So, when we launched tiered pricing in a site, we see the impact on sales, which has been hugely positive, but you actually don’t see the full impact in revenue for 12 months. So, we have been telling everybody for the last year, but don’t worry we see the sales numbers, things are going great. And you will see that come in the revenue as time goes on. So, to go four quarters ago, our ASP on a revenue basis was 3%, went to 5% the next quarter, went to 7% the next quarter, and it has went to 11% in the next quarter and it’s not done yet. So, with respect to the sites that are enabled with tiered pricing, it’s about 75% of our listings. We absolutely are seeing an inflection point in revenue growth, but remember we have 25% that still is not. So, there is some other elements of our business that won’t come into play until we have got them on the platform as well.

Scott Devitt - Morgan Stanley

So, the talk is well about the bundling initiatives in terms of selling across platforms and related to that question, one of the questions that we get quite a lot in the U.S. anyway is the reason for having these separate brands, VRBO and HomeAway and the value that, that actually brings to you as a company, and then the reason why you keep them separate from a consumer standpoint?

Brian Sharples - Chief Executive Officer and Co-Founder

Yeah, we run multiple brands at HomeAway. It’s a little bit historical, because when we built the business, we acquired all the leading sites in the U.S. and Europe, because we knew this was a network play business. It was a win or take, all kind of a market. And so we went after it. And so we round up with look if we built it from scratch, maybe we would have one brand in every country, but in several countries we have the number one and the number two leading brands. And in both cases by having two brands, by owing your next biggest competitor, you do get a much higher share of consumer traffic. So, for example, the two biggest sites in U.S. are HomeAway and VRBO. We owned both of them. If we were to close one or the another the traffic from one wouldn’t necessarily go to the other. We have people who prefer VRBO and we have people who prefer HomeAway.

So, what we are trying to offer to owners is exposure to the most traveler traffic possible. And by owning multiple brands, we really dominate that space. So, the trick for us was really to make it seamless to the owner to get all these sites operating on one platform. So, as an owner, I could just click the radio button and say I either want to buy this site VRBO or I want to buy all of HomeAway’s U.S. distribution, which is all other sites in U.S. or I want to buy their global distribution. And so that’s something we just turned on in the back half of last year, any uptake on that products been tremendous, because all people have to do is pay us a little more money and click a button. If we didn’t know new sites, a lot of these consumers be saying well, what’s the next biggest site out there that I can advertise on, maybe it’s the TripAdvisor or somebody else. Well, it’s pretty difficult for a consumer to go and manage a relationship with two different companies as they have to update calendars on two different sites and they have to update photos in two different states. And so by us, essentially acquiring all the leading sites in the world and then putting one platform behind them, we have now made the process of distribution really simple. And so if you want more distribution, the first thing we are going to do is expand your reach within our system not go try to find another competitor, because it’s just a click away to do that.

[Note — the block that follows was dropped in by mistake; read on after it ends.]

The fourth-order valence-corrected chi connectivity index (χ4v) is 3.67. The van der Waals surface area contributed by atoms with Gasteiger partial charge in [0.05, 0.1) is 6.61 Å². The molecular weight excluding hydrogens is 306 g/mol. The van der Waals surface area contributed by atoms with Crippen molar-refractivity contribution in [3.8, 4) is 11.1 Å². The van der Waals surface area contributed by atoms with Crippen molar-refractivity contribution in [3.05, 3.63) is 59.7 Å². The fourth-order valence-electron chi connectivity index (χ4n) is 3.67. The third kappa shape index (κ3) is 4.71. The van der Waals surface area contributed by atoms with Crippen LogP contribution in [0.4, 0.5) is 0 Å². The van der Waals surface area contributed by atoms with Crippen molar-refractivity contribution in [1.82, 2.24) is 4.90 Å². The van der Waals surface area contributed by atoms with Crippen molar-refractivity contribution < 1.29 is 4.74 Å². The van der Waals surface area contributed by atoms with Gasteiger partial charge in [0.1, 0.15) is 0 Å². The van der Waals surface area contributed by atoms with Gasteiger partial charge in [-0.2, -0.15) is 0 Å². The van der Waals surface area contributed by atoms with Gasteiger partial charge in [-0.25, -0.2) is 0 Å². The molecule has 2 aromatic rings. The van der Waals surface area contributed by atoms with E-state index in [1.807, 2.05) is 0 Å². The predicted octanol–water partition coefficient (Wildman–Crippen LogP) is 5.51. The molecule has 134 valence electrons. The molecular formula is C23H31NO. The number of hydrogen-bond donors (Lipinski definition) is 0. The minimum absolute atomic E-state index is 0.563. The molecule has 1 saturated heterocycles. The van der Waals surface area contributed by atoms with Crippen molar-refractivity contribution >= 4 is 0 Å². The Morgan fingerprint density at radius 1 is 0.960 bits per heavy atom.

Scott Devitt - Morgan Stanley

Is there also a benefit as it relates to search engine driven traffic of having separate rents in terms of populating?

Brian Sharples - Chief Executive Officer and Co-Founder

Well, there is. So, I mean if you were to go back and say over the years what was HomeAway’s secret sauce that got us here, it may not be the secret sauce that necessarily drives the business entirely going forward, but it really was as we are okay to go is we are very good at it. So, anywhere around the world, if you type in location and vacation rentals, you are going to find that HomeAway’s site typically comes up number one and number two, and in some cases number three. We want to be number one obviously everybody wants to do that, but if you didn’t have a second brand, then somebody else is number two. And just statistically when somebody goes into a search engine and looks at a set of results from Google, some people click on number one, some people click on number two, some people click on number three. So, without owning multiple brands, you would certainly lose some of that volume without a doubt.